In a massive law enforcement operation across ten countries including the United States, the UK, Japan, France, and Nigeria, the FBI, along with local law enforcement agencies, has succeeded in arresting 281 cyber criminals accused of carrying out international BEC scams.
In a press release published on Tuesday, the FBI revealed that the multi-nation operation resulted in the arrest of 74 cyber criminals in the United States and over two hundred others in Nigeria, Turkey, Ghana, France, Italy, Japan, Kenya, Malaysia, and the United Kingdom.
Aside from arresting those behind business email compromise (BEC) scams, authorities also seized nearly $3.7 million and either disrupted or recovered approximately $118 million in fraudulent wire transfers.
“These sophisticated cyber-enabled scams often target employees with access to company finances and—using methods like social engineering and computer intrusions—trick them into making wire transfers to bank accounts thought to belong to trusted partners. The accounts are actually controlled by the criminals,” the FBI explained.
“Criminal organisations that perpetrate BEC schemes don’t just target companies. They also exploit individual victims—such as real estate purchasers or the elderly—by convincing them to make wire transfers to bank accounts controlled by the criminals. The scam can also involve requests to purchase gift cards and send the serial numbers or to mail a check, but the request will always appear to come from someone known to or trusted by the victim,” it added.
BEC scams resulted in losses of over £21 billion globally
On Monday, the FBI also revealed in a separate press release that between May 2018 and July 2019, financial losses suffered by small, medium, and large business, as well as citizens to BEC scams, grew by 100% compared to the previous year, with such scams impacting businesses in 177 countries and fraudulent money transfers taking place in 140 countries.
In fact, between June 2016 and July 2019, as many as 166,349 reported instances of business email compromise inflicted losses of over $26 billion to global enterprises and citizens. Between October 2013 and July 2019, BEC scams impacted 69,384 businesses or indiviiduals in the US alone and resulted in the loss of over $10 billion.
“Based on the financial data, banks located in China and Hong Kong remain the primary destinations of fraudulent funds. However, the Federal Bureau of Investigation has seen an increase of fraudulent transfers sent to the United Kingdom, Mexico, and Turkey,” it warned, indicating that cyber criminals are seeking new banks to carry out their fraudulent activities and to park their illegally-obtained funds.
It remains to be seen whether the arrest of 281 cyber criminals across ten countries by the FBI and other law enforcement agencies this year will be able to cripple the network that conducts BEC scams across the globe.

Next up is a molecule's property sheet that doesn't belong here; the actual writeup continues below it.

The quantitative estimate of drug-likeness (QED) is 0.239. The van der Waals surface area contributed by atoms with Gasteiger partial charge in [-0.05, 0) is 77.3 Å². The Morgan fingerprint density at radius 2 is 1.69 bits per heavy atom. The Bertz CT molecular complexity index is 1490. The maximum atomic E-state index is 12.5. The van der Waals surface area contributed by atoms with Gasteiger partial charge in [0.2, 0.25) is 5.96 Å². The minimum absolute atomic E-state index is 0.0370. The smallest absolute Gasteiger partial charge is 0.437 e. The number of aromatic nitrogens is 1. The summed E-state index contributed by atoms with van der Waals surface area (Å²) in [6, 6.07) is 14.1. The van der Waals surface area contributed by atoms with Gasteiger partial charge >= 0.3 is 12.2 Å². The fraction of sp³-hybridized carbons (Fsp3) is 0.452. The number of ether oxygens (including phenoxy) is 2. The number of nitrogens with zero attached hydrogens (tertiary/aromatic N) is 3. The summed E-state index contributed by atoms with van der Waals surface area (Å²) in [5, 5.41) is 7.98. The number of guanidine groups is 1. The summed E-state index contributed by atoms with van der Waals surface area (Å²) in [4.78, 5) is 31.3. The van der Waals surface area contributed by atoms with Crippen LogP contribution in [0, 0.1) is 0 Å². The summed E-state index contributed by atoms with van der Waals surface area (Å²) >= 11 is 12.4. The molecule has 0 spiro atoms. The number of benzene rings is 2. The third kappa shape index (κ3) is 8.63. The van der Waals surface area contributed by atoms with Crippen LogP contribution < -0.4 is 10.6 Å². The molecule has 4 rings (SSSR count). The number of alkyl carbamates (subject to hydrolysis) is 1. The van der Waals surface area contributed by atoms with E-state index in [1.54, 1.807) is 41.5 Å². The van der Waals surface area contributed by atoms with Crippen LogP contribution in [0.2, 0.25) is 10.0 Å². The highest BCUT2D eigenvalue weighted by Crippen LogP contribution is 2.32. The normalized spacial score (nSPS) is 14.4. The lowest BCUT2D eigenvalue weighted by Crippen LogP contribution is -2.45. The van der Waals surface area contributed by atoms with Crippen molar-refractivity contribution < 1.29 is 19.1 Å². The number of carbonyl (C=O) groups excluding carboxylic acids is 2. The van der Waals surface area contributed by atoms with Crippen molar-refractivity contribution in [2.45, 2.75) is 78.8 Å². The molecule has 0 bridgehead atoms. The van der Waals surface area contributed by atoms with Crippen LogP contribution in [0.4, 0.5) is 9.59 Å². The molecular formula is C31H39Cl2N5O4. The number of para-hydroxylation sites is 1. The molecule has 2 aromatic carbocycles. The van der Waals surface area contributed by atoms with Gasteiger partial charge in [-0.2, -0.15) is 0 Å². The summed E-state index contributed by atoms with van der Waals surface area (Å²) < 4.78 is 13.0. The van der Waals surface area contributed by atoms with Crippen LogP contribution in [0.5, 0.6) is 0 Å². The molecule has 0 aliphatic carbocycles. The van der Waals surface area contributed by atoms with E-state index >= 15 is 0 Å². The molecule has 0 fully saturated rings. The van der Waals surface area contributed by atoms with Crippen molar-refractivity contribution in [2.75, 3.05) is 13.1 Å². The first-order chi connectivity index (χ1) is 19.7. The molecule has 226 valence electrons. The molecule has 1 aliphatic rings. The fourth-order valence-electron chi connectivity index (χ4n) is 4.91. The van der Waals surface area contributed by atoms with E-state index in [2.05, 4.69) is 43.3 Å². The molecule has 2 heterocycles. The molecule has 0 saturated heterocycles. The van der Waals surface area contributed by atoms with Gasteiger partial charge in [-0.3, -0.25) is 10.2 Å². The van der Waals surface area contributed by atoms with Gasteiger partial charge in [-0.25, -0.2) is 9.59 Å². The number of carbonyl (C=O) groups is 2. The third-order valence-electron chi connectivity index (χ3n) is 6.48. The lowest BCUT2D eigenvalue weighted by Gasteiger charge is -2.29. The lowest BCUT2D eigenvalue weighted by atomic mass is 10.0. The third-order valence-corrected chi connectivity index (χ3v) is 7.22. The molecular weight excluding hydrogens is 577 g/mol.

Last year, the FBI ran a similar operation that resulted in the arrest of 74 cyber criminals, 29 of whom were based in Nigeria, and another 42 were in the United States. The arrests took place following a six-month-long investigation that involved personnel from the FBI, the Department of Justice, the Department of Homeland Security, the Department of the Treasury, and the U.S. Postal Inspection Service. The agencies were able to bust several cyber crime groups located in the United States, Nigeria, Canada, Mauritius, and Poland.
Layered defence & user education key to stopping scammers
According to Kevin Epstein, vice president of threat operations at Proofpoint, it is difficult or close to impossible for law enforcement agencies to eradicate the scourge of BEC scams as carrying out such scams does not require much money but a lot of research into targetec victims.
“Sending fraudulent email is cheap and the messages don’t require expensive malware or sophisticated command and control; yet the attacks themselves are highly effective, resulting in billions of dollars in reported losses.
“Exploiting the email communication channel through highly personalised, socially engineered messages allows attackers to easily impersonate a trusted employee or partner. The prevalence and effectiveness of pervasive credential phishing schemes provides fuel for increasingly common EAC attacks as well, giving attackers an inside channel to implement their schemes,” he says.
Epstein adds that with the passage of time, these social engineering schemes will only become more prevalent and difficult for organizations to identify, detect, and respond to. Therefore, organisations should prioritise a people-centric approach to security that protects all parties (their employees, customers, and business partners) against phishing, email fraud, credential theft, and brute force attacks.
“We recommend layered defenses at the network edge, email gateway, in the cloud, and endpoint, along with strong user education to provide the best defense against these types of attacks, most of which lack malware payloads that traditional defenses are designed to detect,” he adds.